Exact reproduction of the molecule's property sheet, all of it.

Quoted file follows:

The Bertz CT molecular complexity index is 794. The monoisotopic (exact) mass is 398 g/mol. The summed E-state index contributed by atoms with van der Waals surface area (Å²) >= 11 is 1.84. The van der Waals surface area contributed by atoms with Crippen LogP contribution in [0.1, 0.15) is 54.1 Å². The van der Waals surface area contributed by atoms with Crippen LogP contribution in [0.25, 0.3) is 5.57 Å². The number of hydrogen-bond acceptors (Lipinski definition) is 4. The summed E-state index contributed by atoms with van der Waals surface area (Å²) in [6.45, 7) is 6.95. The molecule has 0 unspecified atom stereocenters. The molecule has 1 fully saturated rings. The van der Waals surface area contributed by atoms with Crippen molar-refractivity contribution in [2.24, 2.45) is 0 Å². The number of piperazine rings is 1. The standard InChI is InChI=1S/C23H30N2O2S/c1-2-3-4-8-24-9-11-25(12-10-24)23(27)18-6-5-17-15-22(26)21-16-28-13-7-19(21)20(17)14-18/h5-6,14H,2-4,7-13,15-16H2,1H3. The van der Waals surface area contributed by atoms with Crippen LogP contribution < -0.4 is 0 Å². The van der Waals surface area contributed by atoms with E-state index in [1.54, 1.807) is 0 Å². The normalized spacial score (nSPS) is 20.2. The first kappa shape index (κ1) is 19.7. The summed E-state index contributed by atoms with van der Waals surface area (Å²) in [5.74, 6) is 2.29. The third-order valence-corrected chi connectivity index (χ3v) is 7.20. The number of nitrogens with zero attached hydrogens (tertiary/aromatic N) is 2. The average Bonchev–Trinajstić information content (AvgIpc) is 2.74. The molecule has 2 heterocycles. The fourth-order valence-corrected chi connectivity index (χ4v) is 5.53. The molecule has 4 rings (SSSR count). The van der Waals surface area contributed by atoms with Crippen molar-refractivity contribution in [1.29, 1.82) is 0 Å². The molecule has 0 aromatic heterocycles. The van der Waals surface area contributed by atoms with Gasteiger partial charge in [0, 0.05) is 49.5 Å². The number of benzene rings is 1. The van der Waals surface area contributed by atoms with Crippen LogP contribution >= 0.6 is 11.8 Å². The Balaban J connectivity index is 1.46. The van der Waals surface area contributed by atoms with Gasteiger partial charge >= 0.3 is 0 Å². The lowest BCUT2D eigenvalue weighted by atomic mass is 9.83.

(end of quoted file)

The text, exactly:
The Bertz CT molecular complexity index is 794. The monoisotopic (exact) mass is 398 g/mol. The summed E-state index contributed by atoms with van der Waals surface area (Å²) >= 11 is 1.84. The van der Waals surface area contributed by atoms with Crippen LogP contribution in [0.1, 0.15) is 54.1 Å². The van der Waals surface area contributed by atoms with Crippen LogP contribution in [0.25, 0.3) is 5.57 Å². The number of hydrogen-bond acceptors (Lipinski definition) is 4. The summed E-state index contributed by atoms with van der Waals surface area (Å²) in [6.45, 7) is 6.95. The molecule has 0 unspecified atom stereocenters. The molecule has 1 fully saturated rings. The van der Waals surface area contributed by atoms with Crippen molar-refractivity contribution in [2.24, 2.45) is 0 Å². The number of piperazine rings is 1. The standard InChI is InChI=1S/C23H30N2O2S/c1-2-3-4-8-24-9-11-25(12-10-24)23(27)18-6-5-17-15-22(26)21-16-28-13-7-19(21)20(17)14-18/h5-6,14H,2-4,7-13,15-16H2,1H3. The van der Waals surface area contributed by atoms with Crippen LogP contribution < -0.4 is 0 Å². The van der Waals surface area contributed by atoms with E-state index in [1.54, 1.807) is 0 Å². The normalized spacial score (nSPS) is 20.2. The first kappa shape index (κ1) is 19.7. The summed E-state index contributed by atoms with van der Waals surface area (Å²) in [5.74, 6) is 2.29. The third-order valence-corrected chi connectivity index (χ3v) is 7.20. The number of nitrogens with zero attached hydrogens (tertiary/aromatic N) is 2. The average Bonchev–Trinajstić information content (AvgIpc) is 2.74. The molecule has 2 heterocycles. The fourth-order valence-corrected chi connectivity index (χ4v) is 5.53. The molecule has 4 rings (SSSR count). The van der Waals surface area contributed by atoms with Crippen molar-refractivity contribution in [1.29, 1.82) is 0 Å². The molecule has 0 aromatic heterocycles. The van der Waals surface area contributed by atoms with Gasteiger partial charge in [0, 0.05) is 49.5 Å². The number of benzene rings is 1. The van der Waals surface area contributed by atoms with Crippen LogP contribution >= 0.6 is 11.8 Å². The Balaban J connectivity index is 1.46. The van der Waals surface area contributed by atoms with Gasteiger partial charge >= 0.3 is 0 Å². The lowest BCUT2D eigenvalue weighted by atomic mass is 9.83.